Hector operates a small pluming business and employs 2 apprentices, Habib and Eliza. Habib is paid $650 per week and has been employed by Hector since 1 December 2018. Eliza is paid $500 per week and has been with Hector since 23 January 2020. Both apprentices were undertaking training at 1 March 2020. Hector’s business will receive:

  • $12,675 for Habib (being 50% of 39 weeks wage)
  • $9,000 for Eliza (being 50% of 36 weeks wage)

Increasing the instant asset write-off

For a number of years small businesses have been able to access an instant asset write-off. The concession essentially allows a business to claim full depreciation on eligible assets in the year it is purchased and ready for use. The asset cost threshold and business eligibility criteria have changed numerous times since this concession was first introduced. In its current format, the instant asset write-off is available to businesses turning over less than $50 million in aggregate and applies to assets costing under $30,000.

As part of the economic stimulus package the government has made the instant asset write-off available to businesses turning over under $500 million. It has also increased the assets eligible by increasing the cost threshold to $150,000. Importantly it continues to apply to both new and used assets.

This measure applies until 30 June 2020. Beyond this date the instant asset write-off is set to revert to a business turnover threshold of $10 million and assets costing under $1,000.

Examples

Stephanie’s Transport

Stephanie operates a transport business. The business turns over $10 million per year. The business purchases a secondhand truck for $75,000 in May 2020. Under the new measures Stephanie can claim a tax deduction in the 2019/20 year for the full purchase price of the truck. Under the existing tax arrangements Stephanie would be required to depreciate the cost of the truck over a number of years as it exceeded the $30,000 threshold.

Franco’s Farm

Franco operates a farming business. The business turns over $200 million per year. The business purchases a new mower costing $20,000 in May 2020. Under the new measures Franco can claim a tax deduction in the 2019/20 year for the full purchase price of the mower, Under the existing tax arrangements Franco would be required to depreciate the full cost of the mower over a number of years as the businesses turnover exceeded the $50 million threshold.

Backing Business Investment

Small and medium businesses will be able to accelerate the depreciation claimed on purchases of new assets. The assets must be new (not secondhand) and be purchased and installed or used in the business by 30 June 2021.

The accelerated deduction will be in the form of a 50% deduction of the cost of the asset when it is purchased and installed or first used in the business. The balance of the assets cost will be depreciated under existing depreciation rules.

Businesses must have an aggregated turnover of less than $500 million to be eligible. Most depreciating assets will be eligible, but certain assets such as buildings are excluded. Importantly the asset must be new.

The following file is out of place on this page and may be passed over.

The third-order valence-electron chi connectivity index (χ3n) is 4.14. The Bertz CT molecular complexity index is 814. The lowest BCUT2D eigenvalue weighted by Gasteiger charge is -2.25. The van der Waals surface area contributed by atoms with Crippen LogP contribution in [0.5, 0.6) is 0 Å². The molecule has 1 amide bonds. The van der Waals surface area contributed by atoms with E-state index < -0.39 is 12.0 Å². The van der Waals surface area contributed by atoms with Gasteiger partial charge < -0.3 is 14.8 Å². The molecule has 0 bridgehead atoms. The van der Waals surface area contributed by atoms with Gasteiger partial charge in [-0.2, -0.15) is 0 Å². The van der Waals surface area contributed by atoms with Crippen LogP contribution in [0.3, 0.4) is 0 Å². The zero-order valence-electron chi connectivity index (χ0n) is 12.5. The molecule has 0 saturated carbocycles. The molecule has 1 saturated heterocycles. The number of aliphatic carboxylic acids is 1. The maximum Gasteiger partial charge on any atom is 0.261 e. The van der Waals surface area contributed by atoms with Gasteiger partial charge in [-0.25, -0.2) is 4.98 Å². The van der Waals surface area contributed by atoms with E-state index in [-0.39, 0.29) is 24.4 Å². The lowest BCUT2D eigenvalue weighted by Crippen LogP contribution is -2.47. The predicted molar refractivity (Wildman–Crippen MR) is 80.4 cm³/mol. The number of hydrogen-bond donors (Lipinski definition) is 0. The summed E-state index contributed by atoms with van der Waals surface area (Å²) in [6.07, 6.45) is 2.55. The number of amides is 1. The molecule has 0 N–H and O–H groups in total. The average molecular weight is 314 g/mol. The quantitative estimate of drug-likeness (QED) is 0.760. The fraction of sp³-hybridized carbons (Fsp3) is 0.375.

Examples

Stephanie’s Transport

Stephanie operates a transport business. The business turns over $10 million per year. The business purchases a new truck for $180,000. The truck is ordered in June 2020, but it is delivered and begins being used in the business in August 2020. Under the new measures Stephanie can claim a tax deduction of $90,000 as well as claim depreciation as normal on the balance of the truck cost in the 2020/21 year. Under the existing tax arrangements Stephanie would be required to depreciate or pool the entire cost of the truck over a number of years.

Franco’s Farm

Franco operates a farming business. The business turns over $200 million per year. The business purchases a new tractor costing $200,000 in May 2020. Under the new measures Franco can claim a tax deduction of $100,000 as well as claim depreciation as normal on the balance of the tractor purchase in the 2019/20 year. Under the existing tax arrangements Franco would be required to depreciate the full cost of the tractor over a number of years.

ATO support measures for those affected by Coronavirus

In addition to the stimulus measures announced by the government, the ATO will implement a range of administrative measures to assist businesses experiencing financial difficulty as a direct result of the Coronavirus pandemic.

These measures will be tailored to each business’ situation, but may include:

  • Deferral of payment of BAS, income tax and fringe benefit obligations/
  • Variation of March PAYG income tax instalments to nil, and claiming a refund for September and December 2019 instalments already paid,
  • Remission of interest and penalties applied after 23 January 2020 on existing tax liabilities,
  • Allowing businesses to enter into low interest payment arrangements for existing and upcoming tax liabilities.

Want to find out more?

Talk to us today to find out more on these recently introduced measures and how your business can benefit from them.